In a classic moment of governmental insanity, word has gone out that a court in the Brazilian state of Goias has put a ban out on Sony Online Entertainment's EverQuest. The consumer protection agency for the country has apparently picked up on the ban, and is noting it on its official website.

Kotaku readers have been writing in to that site, expanding on this decision and a similar one that has been handed down on the tactical shooter Counter-Strike. This ban technically applies to the whole country, as decisions made in one court system are technically the law of the land throughout Brazil. A reader noted that at the moment only the state of Goias is applying the ban, as other court leaders seem to think the decision may be flawed.

Fascinatingly, EverQuest isn't even commercially released in the country of Brazil. Even more interesting, reader comments seem to indicate this is a forced ban: copies of the game reported being 'taken' by the police. The ban (on EQ, anyway) seems to stem from the moral ambiguity of many of the quests:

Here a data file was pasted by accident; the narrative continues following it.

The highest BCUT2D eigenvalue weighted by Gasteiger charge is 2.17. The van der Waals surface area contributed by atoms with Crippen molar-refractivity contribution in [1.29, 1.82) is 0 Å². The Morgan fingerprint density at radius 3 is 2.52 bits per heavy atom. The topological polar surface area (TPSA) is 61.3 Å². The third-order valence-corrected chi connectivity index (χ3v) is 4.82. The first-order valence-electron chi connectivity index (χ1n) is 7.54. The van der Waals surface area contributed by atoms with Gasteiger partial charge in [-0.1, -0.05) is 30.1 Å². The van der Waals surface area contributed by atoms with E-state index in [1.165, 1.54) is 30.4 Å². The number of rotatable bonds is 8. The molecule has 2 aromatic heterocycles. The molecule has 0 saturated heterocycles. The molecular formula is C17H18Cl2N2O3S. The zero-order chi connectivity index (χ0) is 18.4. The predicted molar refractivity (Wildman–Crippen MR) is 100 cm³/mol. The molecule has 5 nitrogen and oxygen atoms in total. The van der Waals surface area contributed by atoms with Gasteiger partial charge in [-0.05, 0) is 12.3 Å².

As for EverQuest, Procon states that it "takes the gamer to complete moral conflict and 'heavy' psychological conflicts; for the tasks that are given to them could be bad or good. (...) Violent videogames that use violence are capable of forming agressive individuals, making it evident that is strong its influence on psyquism, reinforcing aggressive attitude against certain individuals and social groups".

Further commentary is available at Rock, Paper, Shotgun.

This article was originally published on Massively.
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